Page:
[P4930] Between the National and the International: Arab Communists from the Mashreq to the Maghreb in the 1940s and 1950s

Created by Sana Tannoury Karam
Monday, 11/20/17 8:00am


During the interwar period and up until the beginning of the Cold War, communists constituted a major component of a global internationalist moment that brought together anti-imperialist, as well as anti-war and anti-fascist movements. At the same time, communists in the colonies reconciled their internationalism with their nationalism and their liberation struggles. This panel places Arab communists within this framework and examines how they negotiated their positions vis-à-vis their political and social milieus within their local and global contexts. It approaches Arab communists as mediators between the national and the international, as they worked to reconcile contradictions of competing political, religious, ethnic, and social identities. The papers draw on experiences of communists in Tunisia, Morocco, Lebanon, Palestine and Israel in the 1940s and 1950s to address the role communism played in shaping modern Middle Eastern nation-states at a critical juncture of their formation. This panel complicates the relationship between communists, their parties, and the Soviet Union, showing the fluidity of the concepts of the national and the international in these Arab communists’ political imaginations, and what that meant for the region and world they lived in. It also specifically traces the impact of colonialism, fascism, and WWII on the way Arabs defined and experienced communism.
Paper 1 critically engages the history of the Palestinian communists and their mobilization in the early years of the Israeli state by examining how communists reconciled the contradictions they faced, and arguing that circumventing the resistance/collaboration dichotomy highlights the role they played in shaping Palestinian politics in Israel. Paper 2 argues that the interwar period was one of vast political efflorescence for Moroccan Jews with a transnational genesis, and traces the narrowing of these options following WWII and the anti-Semitic policies of the Vichy regime in Morocco. Paper 3 examines how Lebanese communists defined fascism, arguing that by framing it as colonial and undemocratic, they combined their anti-fascist struggle with their anti-colonial struggle and intensified their calls for more a democratic political system in Lebanon. Paper 4 focuses on the impact of the Vichy legislations and the German occupation of Tunisia on Tunisian Jews’ involvement in the communist movement, arguing that WWII and the anti-Nazi propaganda of the Communist Party of Tunisia increased the involvement of Tunisian Jews in the communist movement.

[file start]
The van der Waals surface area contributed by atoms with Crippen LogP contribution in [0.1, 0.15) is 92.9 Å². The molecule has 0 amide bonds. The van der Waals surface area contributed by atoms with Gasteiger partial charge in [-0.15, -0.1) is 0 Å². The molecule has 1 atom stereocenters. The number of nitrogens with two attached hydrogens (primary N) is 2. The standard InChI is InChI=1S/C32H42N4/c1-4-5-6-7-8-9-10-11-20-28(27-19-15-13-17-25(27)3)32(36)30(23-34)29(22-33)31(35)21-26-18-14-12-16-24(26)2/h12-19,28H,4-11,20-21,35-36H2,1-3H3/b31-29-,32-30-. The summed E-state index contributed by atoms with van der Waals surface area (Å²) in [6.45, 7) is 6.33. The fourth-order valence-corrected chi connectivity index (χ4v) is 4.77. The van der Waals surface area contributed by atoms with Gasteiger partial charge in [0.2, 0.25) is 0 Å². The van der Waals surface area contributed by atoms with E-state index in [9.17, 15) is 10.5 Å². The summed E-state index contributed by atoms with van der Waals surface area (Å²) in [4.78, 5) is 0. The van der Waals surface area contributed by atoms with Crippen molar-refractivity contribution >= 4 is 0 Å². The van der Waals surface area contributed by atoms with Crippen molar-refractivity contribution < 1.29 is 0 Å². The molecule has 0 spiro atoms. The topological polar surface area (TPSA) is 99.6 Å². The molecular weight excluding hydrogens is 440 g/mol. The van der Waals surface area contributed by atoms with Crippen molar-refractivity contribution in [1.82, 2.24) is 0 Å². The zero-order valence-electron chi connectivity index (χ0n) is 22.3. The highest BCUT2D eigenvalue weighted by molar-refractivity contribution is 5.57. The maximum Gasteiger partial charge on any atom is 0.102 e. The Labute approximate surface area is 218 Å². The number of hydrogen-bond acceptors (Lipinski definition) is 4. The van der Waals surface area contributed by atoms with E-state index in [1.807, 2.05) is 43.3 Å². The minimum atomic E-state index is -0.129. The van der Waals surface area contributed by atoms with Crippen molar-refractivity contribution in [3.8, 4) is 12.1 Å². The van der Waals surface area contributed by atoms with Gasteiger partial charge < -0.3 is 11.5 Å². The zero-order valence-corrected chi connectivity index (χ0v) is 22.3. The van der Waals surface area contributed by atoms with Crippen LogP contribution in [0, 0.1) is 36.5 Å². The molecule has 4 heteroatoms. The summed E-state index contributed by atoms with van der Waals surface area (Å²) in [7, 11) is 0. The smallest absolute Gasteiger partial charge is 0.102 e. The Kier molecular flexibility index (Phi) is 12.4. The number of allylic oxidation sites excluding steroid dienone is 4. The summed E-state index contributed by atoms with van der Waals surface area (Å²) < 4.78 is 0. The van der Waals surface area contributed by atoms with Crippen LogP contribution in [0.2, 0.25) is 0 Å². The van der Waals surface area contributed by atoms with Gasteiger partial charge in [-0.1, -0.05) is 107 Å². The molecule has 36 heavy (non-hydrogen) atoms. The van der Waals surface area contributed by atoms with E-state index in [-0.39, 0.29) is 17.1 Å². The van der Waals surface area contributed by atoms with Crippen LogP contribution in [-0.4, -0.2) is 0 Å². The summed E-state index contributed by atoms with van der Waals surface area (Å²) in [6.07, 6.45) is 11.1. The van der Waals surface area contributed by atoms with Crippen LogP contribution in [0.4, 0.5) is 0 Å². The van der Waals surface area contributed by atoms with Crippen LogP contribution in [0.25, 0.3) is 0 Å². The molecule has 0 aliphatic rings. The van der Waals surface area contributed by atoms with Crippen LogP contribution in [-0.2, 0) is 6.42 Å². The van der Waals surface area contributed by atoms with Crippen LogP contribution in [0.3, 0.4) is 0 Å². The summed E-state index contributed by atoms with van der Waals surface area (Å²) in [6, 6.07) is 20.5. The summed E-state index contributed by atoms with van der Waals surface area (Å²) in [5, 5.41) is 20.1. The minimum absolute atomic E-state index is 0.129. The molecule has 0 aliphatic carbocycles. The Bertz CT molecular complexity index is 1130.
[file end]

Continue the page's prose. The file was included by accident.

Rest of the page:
Zachary Lockman

(New York University)
Panel Participating Role(s): Chair;

Orit Bashkin

(University of Chicago)
Panel Participating Role(s): Discussant;

Alma Heckman

(UC Santa Cruz)
Panel Participating Role(s): Presenter;

Sana Tannoury Karam

(Northeastern University)
Panel Participating Role(s): Organizer; Presenter;

Kamilia Rahmouni

(University of Arizona)
Panel Participating Role(s): Presenter;